Monday, October 31, 2011


Today, children, we celebrate (or in some cases deplore with dread and loathing) the holiday known as “Halloween” (or, if you wish to be pedantic, “Hallowe’en”). The word was first used in the 16th century, and it is too well known to mention that it derives from “Allhallows Even [Evening],” the night before November 1, the Christian All Saints’ Day, which honors the souls in heaven. (It is not to be confused with All Souls’ Day, November 2, which is for the benefit of the dear departed who haven’t yet made it to heaven but have high hopes.)

One of the customs of Halloween is to display a hollowed-out  pumpkin, with a carved face illuminated by a candle.  It’s called a “jack-o’-lantern.”  So today’s question, trick-or-treaters, is who was Jack?

There are several Irish myths about a disreputable old drunk known as “Stingy Jack,” who got into some kind of dispute with the Devil.  Some tales say it was an argument about who would buy the next drink, and others insist it had to do with the Devil’s climbing a tree to snatch a piece of fruit (shades of Adam and Eve!).  At any rate, the final result of the contretemps was that the Devil agreed that he would never claim Stingy Jack’s soul.

There was just one problem—when Jack died, he found that he wasn’t welcome in heaven, either.  Since the Devil had agreed not to take him, Jack was condemned to roam the earth, and, to help him find his way, the Devil gave him an ember, which Jack placed inside a carved-out turnip and used as a lantern.  The figure of “Jack of the Lantern” was used in the 17th-century to mean a night watchman, and the term was later applied to the ignis fatuus, mysterious lights that appeared over peat bogs.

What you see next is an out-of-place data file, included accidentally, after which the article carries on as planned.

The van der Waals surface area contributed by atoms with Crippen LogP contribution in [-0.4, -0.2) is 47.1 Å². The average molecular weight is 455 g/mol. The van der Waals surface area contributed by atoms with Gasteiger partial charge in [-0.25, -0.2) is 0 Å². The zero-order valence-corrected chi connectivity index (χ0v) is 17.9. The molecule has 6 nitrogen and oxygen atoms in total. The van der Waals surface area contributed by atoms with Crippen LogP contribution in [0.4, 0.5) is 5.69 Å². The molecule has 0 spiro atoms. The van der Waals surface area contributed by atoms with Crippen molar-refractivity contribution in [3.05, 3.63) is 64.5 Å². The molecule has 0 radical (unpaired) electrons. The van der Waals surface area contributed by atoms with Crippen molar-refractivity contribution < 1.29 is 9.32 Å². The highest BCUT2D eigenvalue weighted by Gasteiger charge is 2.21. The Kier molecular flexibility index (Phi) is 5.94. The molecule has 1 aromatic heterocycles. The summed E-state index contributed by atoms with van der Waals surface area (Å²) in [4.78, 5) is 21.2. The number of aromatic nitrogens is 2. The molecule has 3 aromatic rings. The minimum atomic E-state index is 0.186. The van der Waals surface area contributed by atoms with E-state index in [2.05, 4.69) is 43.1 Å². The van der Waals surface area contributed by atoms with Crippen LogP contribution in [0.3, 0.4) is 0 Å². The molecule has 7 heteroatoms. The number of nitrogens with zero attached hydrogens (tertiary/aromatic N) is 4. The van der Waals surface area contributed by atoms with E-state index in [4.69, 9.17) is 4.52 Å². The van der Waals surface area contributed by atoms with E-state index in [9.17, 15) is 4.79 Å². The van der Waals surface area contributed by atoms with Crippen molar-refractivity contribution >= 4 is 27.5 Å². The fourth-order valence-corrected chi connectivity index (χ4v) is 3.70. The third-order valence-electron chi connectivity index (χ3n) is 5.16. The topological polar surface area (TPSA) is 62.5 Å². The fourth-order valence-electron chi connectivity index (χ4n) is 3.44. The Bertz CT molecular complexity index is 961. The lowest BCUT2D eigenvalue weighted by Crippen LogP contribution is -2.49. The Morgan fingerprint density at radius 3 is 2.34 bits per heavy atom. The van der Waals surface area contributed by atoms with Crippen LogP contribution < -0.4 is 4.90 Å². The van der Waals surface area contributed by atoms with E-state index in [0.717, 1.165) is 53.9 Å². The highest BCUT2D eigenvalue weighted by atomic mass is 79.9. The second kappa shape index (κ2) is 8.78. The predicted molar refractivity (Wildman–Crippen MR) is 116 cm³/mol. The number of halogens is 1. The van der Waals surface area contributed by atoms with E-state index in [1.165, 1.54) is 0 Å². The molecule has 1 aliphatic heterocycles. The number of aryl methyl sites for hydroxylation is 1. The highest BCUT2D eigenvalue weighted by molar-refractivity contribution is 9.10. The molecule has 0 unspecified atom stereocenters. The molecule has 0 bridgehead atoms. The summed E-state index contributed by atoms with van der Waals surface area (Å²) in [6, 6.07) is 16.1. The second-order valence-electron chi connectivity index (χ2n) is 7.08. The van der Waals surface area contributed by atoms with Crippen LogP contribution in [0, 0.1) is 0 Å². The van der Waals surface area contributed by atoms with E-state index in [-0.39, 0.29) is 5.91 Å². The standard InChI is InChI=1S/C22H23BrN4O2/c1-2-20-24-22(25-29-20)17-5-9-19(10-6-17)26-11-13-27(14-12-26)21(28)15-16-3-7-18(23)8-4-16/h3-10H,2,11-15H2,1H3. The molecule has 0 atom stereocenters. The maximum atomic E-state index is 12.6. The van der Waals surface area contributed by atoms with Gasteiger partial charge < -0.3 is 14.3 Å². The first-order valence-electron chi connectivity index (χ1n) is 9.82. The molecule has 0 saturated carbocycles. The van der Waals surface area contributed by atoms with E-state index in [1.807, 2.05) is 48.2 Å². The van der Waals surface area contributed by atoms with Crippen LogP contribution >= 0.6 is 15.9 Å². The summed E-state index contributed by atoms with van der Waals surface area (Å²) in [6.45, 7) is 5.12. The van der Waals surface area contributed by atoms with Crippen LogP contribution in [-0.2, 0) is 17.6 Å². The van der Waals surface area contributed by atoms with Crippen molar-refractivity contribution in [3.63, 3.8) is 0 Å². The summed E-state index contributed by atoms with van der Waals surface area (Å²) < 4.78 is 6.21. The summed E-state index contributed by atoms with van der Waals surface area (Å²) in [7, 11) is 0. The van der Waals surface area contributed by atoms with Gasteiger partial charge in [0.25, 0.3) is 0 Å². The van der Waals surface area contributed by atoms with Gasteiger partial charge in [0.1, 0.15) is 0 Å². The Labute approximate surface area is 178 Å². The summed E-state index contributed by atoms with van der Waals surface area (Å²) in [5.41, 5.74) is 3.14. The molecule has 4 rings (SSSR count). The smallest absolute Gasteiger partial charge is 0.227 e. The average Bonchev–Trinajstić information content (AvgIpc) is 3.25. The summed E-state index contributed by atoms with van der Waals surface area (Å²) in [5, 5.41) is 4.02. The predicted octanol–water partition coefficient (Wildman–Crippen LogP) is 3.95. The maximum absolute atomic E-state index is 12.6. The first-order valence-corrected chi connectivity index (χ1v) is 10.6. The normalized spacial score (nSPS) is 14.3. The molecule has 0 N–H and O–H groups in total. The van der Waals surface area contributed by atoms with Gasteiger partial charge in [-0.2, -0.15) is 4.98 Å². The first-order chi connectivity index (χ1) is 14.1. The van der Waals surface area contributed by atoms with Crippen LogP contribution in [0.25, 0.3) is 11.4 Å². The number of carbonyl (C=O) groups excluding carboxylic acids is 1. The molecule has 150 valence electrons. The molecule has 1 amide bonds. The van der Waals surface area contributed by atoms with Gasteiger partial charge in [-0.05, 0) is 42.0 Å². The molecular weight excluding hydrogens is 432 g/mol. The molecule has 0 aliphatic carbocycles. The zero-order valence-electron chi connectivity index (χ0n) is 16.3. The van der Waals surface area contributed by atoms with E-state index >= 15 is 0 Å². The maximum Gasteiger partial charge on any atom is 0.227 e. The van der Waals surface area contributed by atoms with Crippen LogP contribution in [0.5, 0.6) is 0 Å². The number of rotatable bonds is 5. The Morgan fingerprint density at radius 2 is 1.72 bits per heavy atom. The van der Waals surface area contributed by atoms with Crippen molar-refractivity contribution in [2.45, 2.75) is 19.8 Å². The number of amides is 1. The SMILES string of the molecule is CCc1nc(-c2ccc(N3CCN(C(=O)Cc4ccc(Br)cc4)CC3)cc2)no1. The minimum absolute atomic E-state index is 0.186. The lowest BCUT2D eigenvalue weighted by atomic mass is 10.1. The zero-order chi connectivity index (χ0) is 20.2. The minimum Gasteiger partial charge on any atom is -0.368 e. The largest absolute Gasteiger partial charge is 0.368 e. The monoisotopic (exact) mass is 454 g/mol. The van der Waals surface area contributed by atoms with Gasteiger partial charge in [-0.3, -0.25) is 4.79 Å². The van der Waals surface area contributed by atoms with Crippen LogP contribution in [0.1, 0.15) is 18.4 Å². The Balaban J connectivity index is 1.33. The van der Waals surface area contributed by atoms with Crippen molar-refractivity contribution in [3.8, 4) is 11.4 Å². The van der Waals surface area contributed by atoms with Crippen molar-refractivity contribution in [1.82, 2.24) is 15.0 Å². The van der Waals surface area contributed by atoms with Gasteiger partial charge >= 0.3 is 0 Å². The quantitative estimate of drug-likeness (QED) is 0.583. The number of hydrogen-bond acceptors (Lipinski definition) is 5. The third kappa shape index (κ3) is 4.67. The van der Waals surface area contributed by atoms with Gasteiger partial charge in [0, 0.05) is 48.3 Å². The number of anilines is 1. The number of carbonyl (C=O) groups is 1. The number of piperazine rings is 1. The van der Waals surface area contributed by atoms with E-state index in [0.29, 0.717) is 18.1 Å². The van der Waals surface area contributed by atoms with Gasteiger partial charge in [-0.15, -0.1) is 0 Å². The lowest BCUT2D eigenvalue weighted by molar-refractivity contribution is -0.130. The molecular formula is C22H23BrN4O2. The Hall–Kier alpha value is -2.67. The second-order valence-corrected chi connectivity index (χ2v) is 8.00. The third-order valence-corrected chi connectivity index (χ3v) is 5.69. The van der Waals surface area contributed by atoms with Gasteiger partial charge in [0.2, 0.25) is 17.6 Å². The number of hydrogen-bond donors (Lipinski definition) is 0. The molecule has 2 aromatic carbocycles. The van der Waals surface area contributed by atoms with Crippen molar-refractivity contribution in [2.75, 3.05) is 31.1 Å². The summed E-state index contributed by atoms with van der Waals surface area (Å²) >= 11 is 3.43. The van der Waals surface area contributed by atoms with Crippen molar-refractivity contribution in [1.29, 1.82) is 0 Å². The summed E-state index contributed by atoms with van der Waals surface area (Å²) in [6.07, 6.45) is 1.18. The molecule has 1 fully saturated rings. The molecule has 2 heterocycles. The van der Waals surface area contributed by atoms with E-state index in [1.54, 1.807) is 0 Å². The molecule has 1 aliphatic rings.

To commemorate this legend, it became customary among the Irish, the Scots, and the English to scoop out the flesh and carve faces in potatoes, gourds, beets, and rutabagas, as well as turnips.  When the Irish immigrants came to America, they discovered it was a heck of a lot easier to carve a pumpkin than a turnip, and the plentiful autumn crop became the standard for jack-o-lanterns.

The Bard-o’-Lantern of Buffalo Bayou hides on Halloween, lest he be mistaken for a ghoulie or ghostie or long-legged beastie or thing that goes bump in the night. While in hiding, he conjures up incantations like this one:

            I hope I never meet the Devil--
            That would be most alarming,
            For I can tell you, on the level,
            I think I’d find him charming.

            He’d give me power and great riches
            And a big flat-screen TV,
            And send his warlocks and his witches
            To come and wait on me.
            He’d tempt me with Champagne and gin,
            Dark chocolate as well--
            And you can bet that I’d give in,
            And wind up down in hell.

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